Brazilian president Lula da Silva again attached the media on Tuesday claiming that freedom of expression does not imply “inventing stories and news”. He added that the media instead of helping public opinion preach “hatred” and are only interested in “failures of his government”.
Following on the resignations of four members of his government, including the crucial post of cabinet chief Erenice Guerra after the media published alleged influence trafficking and kickbacks to have government contracts, President Lula da Silva launched his second attack in a week against the media and insisted that freedom of expression “does not mean you can fabricate stories every day”, and spread “lies”.
On the campaign trail for next October 3 presidential election with his hand picked candidate Dilma Rousseff poised to become Brazil’s first woman president, Lula da Silva accused the media of wanting to see his “administration’s failure”.
“You follow the media, keep watch of internet, listen to the radio, watch television, and you can easily see it rapidly turns into hatred, because they (the media) are encouraging the failure or the perception of the failure of Lula da Silva’s administration”, complained the president during a political rally for the inauguration of a north-south rail link.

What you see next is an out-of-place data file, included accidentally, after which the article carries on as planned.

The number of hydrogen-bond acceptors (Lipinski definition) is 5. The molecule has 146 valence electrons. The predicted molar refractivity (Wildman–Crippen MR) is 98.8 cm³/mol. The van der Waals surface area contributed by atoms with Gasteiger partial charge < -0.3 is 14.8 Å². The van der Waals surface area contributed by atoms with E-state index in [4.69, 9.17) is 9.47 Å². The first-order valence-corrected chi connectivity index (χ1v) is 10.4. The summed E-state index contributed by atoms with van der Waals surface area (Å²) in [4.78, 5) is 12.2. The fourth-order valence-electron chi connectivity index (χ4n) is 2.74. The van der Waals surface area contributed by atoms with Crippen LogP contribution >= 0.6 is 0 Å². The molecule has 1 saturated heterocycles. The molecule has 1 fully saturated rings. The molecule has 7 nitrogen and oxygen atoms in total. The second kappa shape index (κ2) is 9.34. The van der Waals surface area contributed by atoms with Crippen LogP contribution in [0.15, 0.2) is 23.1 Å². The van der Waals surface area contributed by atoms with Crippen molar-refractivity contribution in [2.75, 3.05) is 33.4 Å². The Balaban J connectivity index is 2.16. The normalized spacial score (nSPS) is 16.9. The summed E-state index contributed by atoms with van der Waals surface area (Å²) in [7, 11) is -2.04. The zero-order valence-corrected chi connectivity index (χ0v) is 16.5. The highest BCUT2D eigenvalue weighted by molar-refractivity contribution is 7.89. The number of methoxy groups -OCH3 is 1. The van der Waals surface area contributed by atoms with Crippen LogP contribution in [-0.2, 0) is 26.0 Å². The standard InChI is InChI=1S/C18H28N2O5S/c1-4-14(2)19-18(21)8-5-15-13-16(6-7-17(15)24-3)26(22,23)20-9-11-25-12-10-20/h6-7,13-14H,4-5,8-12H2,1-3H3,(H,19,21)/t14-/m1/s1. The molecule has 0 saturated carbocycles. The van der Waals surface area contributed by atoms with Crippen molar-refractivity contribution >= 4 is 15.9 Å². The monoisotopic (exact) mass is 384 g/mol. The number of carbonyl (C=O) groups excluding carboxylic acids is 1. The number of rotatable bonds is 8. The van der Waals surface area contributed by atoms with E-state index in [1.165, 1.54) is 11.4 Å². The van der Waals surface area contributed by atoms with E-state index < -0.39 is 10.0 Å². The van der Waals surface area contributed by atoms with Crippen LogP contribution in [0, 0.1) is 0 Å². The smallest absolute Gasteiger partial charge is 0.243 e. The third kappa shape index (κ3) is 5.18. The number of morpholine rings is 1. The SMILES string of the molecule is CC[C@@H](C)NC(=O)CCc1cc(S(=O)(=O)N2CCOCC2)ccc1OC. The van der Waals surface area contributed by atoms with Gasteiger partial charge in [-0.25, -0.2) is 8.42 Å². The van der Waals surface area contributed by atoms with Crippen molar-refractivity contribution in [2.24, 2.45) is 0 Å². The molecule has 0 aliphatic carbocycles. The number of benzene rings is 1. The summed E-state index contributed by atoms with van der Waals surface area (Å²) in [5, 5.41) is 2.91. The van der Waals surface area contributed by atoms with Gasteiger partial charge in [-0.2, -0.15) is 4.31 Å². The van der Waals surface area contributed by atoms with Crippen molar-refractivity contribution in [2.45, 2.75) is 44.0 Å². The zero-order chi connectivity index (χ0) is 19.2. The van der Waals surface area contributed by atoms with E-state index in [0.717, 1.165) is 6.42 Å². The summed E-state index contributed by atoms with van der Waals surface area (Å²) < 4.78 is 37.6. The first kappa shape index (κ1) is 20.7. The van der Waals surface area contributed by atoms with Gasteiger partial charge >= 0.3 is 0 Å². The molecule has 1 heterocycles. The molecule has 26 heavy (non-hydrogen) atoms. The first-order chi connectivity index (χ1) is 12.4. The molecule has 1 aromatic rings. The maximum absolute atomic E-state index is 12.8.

Last Saturday during another rally in Campinas, state of Sao Paulo, Lula da Silva said that the October 3 elections, besides defeating political opponents “we are going to beat some newspapers and magazines which behave as if they were a political party”.
This triggered immediate reactions from the Brazilian Solicitors College whose president Ophir Cavalcanti said Lula da Silva “is showing certain intolerance towards a constitutional principle which is essential for the strengthening of democracy: freedom of expression”.
Brazil’s Newspapers Association stated in an official release published in all members’ editions that it was “regrettable and worrisome” that President Lula da Silva “towards the end of his two mandates should express such disregard towards the role of the press in democratic societies”.
The government of Lula da Silva that has been involved in several claims and exposures by the media of corruption has had an almost sustained conflicting relation mainly with the written press and on several occasions tried to push for more rigid regulations regarding libel responsibility.
He also sponsored several forums to try and ensure “workers” and “journalists” control over property of the media and content of what is published.
In his eight years as president Lula da Silva has virtually lost “several generations” of his closest aides forced to resign or abandon politics for their involvement in proven and organized corruption.
This however has not dented his great communication charisma and popular support.